The call for evidence requests feedback on a number of issues, in particular the approach to the MRV of emissions. This is a key factor in the extent of the MRV obligation and the cost of UK ETS compliance for operators. 

    The approach to MRV is important as it may impact on the extent and cost of an operator's UK ETS compliance obligation.  The consultation notes the mixed black bag waste treated at EfW facilities is typically assumed to be 50% from biogenic material and 50% from fossil material. The starting proposition in the consultation is for the UK ETS to cover the incineration of fossil material only (biogenic material would be excluded). This would mean that UK ETS allowances would only need to be acquired and surrendered in respect of fossil material incinerated at EfW facilities.  

    The consultation puts forward two options that could be used in determining the MRV obligation for each facility, namely: 

    1. an 'Individual facility monitoring' approach - requiring individual operators to determine the ratio of fossil and biogenic CO2 that is being emitted from their facilities themselves either via radiocarbon methods or a 'balance method' looking at data on chemical composition; or 
    2. an 'Emissions factor approach' - involving the use of an estimate for the composition of waste. This could be set at either a national or regional level, or each facility could derive their own emissions factor based on international standards. Emissions from burning fossil material (which would be required to determine an operator's UK ETS obligation) would then be calculated by multiplying the number of tonnes of waste processed by the emissions factor. 

    In addition to MRV, the call for evidence raises important questions on a number of other key areas of scheme design, including: 

    • The timing of the proposed expansion of the UK ETS, including the potential phasing of UK ETS obligations 
    • Whether any incineration activities (in particular hazardous or healthcare wastes) should be excluded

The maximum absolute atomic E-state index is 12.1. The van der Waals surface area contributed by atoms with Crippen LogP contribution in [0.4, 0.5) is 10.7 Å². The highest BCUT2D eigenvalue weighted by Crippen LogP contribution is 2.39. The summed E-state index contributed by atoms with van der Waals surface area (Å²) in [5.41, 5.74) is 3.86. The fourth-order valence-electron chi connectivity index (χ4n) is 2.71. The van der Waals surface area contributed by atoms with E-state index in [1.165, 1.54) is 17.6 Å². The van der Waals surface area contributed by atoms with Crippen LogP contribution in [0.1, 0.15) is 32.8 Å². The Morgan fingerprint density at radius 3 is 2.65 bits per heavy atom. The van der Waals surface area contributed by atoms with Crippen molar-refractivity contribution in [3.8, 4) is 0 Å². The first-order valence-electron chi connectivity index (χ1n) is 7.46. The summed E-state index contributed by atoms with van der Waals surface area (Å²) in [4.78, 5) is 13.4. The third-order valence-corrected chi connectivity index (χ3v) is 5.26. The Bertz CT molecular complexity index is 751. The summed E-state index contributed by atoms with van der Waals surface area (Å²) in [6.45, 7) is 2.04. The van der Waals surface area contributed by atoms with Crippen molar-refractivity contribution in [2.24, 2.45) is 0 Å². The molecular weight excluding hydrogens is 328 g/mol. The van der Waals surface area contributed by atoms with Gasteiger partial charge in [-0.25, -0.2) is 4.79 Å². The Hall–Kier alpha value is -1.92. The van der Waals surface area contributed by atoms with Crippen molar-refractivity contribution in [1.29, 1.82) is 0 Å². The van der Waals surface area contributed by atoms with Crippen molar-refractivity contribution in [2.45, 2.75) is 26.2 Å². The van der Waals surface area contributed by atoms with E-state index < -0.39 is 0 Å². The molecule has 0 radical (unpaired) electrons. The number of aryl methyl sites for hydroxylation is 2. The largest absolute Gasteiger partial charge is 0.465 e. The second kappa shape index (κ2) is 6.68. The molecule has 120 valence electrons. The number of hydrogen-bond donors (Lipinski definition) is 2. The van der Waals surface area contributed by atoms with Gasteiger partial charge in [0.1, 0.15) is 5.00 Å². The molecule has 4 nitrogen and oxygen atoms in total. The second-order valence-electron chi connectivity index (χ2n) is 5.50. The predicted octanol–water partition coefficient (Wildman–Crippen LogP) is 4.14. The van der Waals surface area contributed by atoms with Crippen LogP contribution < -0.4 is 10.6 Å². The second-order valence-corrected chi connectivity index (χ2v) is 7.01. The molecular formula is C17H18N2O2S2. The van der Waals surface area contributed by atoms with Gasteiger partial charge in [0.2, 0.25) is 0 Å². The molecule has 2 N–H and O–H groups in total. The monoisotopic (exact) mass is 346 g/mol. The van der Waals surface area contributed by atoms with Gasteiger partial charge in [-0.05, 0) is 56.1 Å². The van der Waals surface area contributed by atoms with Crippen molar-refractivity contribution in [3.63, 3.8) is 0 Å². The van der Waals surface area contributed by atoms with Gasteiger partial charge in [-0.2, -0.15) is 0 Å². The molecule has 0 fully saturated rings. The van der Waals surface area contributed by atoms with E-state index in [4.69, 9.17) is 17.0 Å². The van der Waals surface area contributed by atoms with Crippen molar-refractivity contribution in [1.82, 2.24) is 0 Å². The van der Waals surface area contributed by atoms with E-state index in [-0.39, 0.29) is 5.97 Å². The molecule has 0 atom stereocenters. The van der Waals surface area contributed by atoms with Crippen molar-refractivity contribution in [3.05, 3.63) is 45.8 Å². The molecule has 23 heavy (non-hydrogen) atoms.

• Whether pyrolysis / gasification facilities should be treated differently 
    • The proposal to place the point of MRV obligation on operators of waste incinerators / EfW facilities 
    • The risk of unintended consequences, in particular disruption to the waste hierarchy (e.g. if waste was diverted to landfill)
    • The impact of any carbon tax on landfill taxes (in order to maintain the waste hierarchy) and on gate fees generally
    • The scope of greenhouse gases covered 
    • The commercial impacts of the proposed expansion, in particular the contractual implications as between operators, fuel suppliers and Local Authorities and the potential 'pass through' of costs
    • The timing of the expansion of the UK ETS in light of the cost and speed of rolling out carbon capture technology at EfW facilities
    • The commercial viability of certain UK EfW facilities once carbon taxes are factored into the economics of these facilities.

    The consultation notes that further guidance should be provided to stakeholders as part of the Government's consultation response, which has not yet been published. 

    What does the inclusion of EfW in the EU ETS mean for the UK? 

    First and foremost, following its call for evidence, the Government is likely to proceed to expand the UK ETS to cover EfW and waste incineration. It now appears to be a matter of "when" and not "if" EfW and waste incineration installations will be covered by the UK ETS. Operators, investors and funders should therefore all foresee a carbon price applying to EfW in the UK and build this into their financial modelling 

    From a commercial perspective, Ashurst is aware that many operators and developers of EfW facilities have already factored in the UK ETS into their long term business plans and are considering the best way to future-proof their assets to ensure they remain financially viable in the medium to long term.  Many, however, are adopting a "wait and see" approach, hoping that further clarity will assist in their decision making processes.